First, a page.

3D printing is opening a world of possibilities for custom gadgets and creative designers. It is enabling people to think of unique and fun ideas combining hobby electronics and a custom-designed exterior to make their visions come to life. Some great recent examples have been the SpotiBear, a 3D printed bear toy that can control your Spotify account and play music through the speaker in its belly, or the NFC-automated front door lock designed by a fourteen-year-old electronics enthusiast known as Qtechknow. Now, a designer in Spain has designed an Arduino-assisted robot with a 3D printed chassis, and he’s done it for less than $50 in parts.
Think of the possibilities of having your own four-wheeled programmable robot around the house. You could have it retrieve the mail dropped through your mail slot each morning, entertain the family pet while no one is home, or maybe, with a bit of extra tinkering, even bring you a frosty beverage from the fridge while you sit comfortably in your favorite chair.
Meet the WatsonBot, the inexpensive robot designed by Miguel Angel Lopez. Lopez wanted to design a small four-wheeled robot but found robotic kits to be too expensive, so he decided to build his own. Using 3D prints for the body, some electronics that he had lying around his home, and others that can easily be ordered online, he was able to build this small programmable robot.
He began by searching for other images of Chinese-made robots online from which he could base his initial designs. From there he was able to 3D print Watson’s undercarriage, front and rear bumpers, central pillars between the wheels on each side, and the top in PLA. Lopez then added an Arduino processor, a motor expansion shield, and a recycled RC car battery, all of which he had around his home, to program and power Watson’s movement.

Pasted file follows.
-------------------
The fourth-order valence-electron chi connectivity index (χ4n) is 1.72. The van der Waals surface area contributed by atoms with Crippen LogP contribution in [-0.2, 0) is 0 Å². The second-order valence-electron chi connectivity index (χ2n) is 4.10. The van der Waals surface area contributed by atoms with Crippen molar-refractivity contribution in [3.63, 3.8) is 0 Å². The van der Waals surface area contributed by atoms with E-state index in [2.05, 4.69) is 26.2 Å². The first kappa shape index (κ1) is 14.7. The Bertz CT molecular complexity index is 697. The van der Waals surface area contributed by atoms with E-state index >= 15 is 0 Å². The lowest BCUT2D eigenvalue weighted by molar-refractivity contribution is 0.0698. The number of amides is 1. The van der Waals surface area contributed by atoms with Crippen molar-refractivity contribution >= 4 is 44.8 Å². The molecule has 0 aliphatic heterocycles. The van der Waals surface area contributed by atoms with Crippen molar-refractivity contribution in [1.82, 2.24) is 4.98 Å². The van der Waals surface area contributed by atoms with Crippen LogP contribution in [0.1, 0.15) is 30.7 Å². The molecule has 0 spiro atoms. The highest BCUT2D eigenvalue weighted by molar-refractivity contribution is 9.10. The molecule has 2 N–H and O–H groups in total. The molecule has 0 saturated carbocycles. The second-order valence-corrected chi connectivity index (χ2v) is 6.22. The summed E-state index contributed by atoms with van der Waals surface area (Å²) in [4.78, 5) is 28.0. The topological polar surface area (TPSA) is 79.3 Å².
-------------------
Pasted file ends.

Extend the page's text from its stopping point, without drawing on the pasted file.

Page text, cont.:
If you don’t have these items lying around your house, don’t worry; Lopez detailed the price of each piece and where they could be found online. He also purchased an Arduino proximity sensor to face forward, allowing Watson to ‘see,’ and four wheels to get him moving.
For the next iteration, Lopez said that he would like to install at least three proximity sensors. He also would have liked to 3D print the wheels as well, but needed a rubber coating on them so that they wouldn’t slip, and he didn’t have the capability to print them at this time.
Here is Lopez’s full parts list:
- Undercarriage, front and rear bumpers, central pillars, top cover
- 3D printed
- Arduino Uno R3
- ~ $7 from eBay
- Arduino Motor Drive Expansion Sheild
- ~ $3 from eBay
- ZIPPY 500mAh 2S1P 20C Flightmax RC Car Battery
- ~ $5 from Hobbyking.com
- 4pcs Wheel Robot Smart Car DC Motor Deceleration For Arduino Robot Smart Car
- ~ $11 from Banggood.com
- Sharp GP2Y0A21YK0F Infrared IR Distance Sensor
- ~ $11 from eBay
- Screws, nuts, and bolts
- ~ $5 from the hardware store
If you’d like to try to create a Watson of your own, Miguel has included all of the information, as well as the initial Arduino code, on Thingverse, where he goes by the username Malopezn. He will continue to update there as he improves on Watson’s design.
Is this a design you’d consider making? Let us know if this affordable 3D printed robot appeals to you in the WatsonBot forum thread over at 3DPB.com.
You May Also Like
TU Delft Researchers Create Soft Robotics that Respond to Color-Based Sensors
As 3D printing and robotics continue to collide and complement each other, new machines are being created. In soft robotics, we’re seeing the emergence of a class of machines that...
MIT: Automated System Designs and 3D Prints Optimized Actuators and Displays to Spec
Actuators are complex devices that mechanically control robotic systems in response to electrical signals received. Depending on the specific application they’re used for, today’s robotic actuators have to be optimized...
Using Casting, Graphene, and SLM 3D Printing to Create Bioinspired Cilia Sensors
What Mother Nature has already created, we humans are bound to try and recreate; case in point: biological sensors. Thanks to good old biomimicry, researchers have made their own...
Nanyang Technological University: Inkjet Printing of ZnO Micro-Sized Thin Films
In ‘Inkjet-printed ZnO thin film semiconductor for additive manufacturing of electronic devices,’ thesis student Van Thai Tran, from Nanyang Technological University, delves into the realm of fabricating products with conductive...
View our broad assortment of in house and third party products.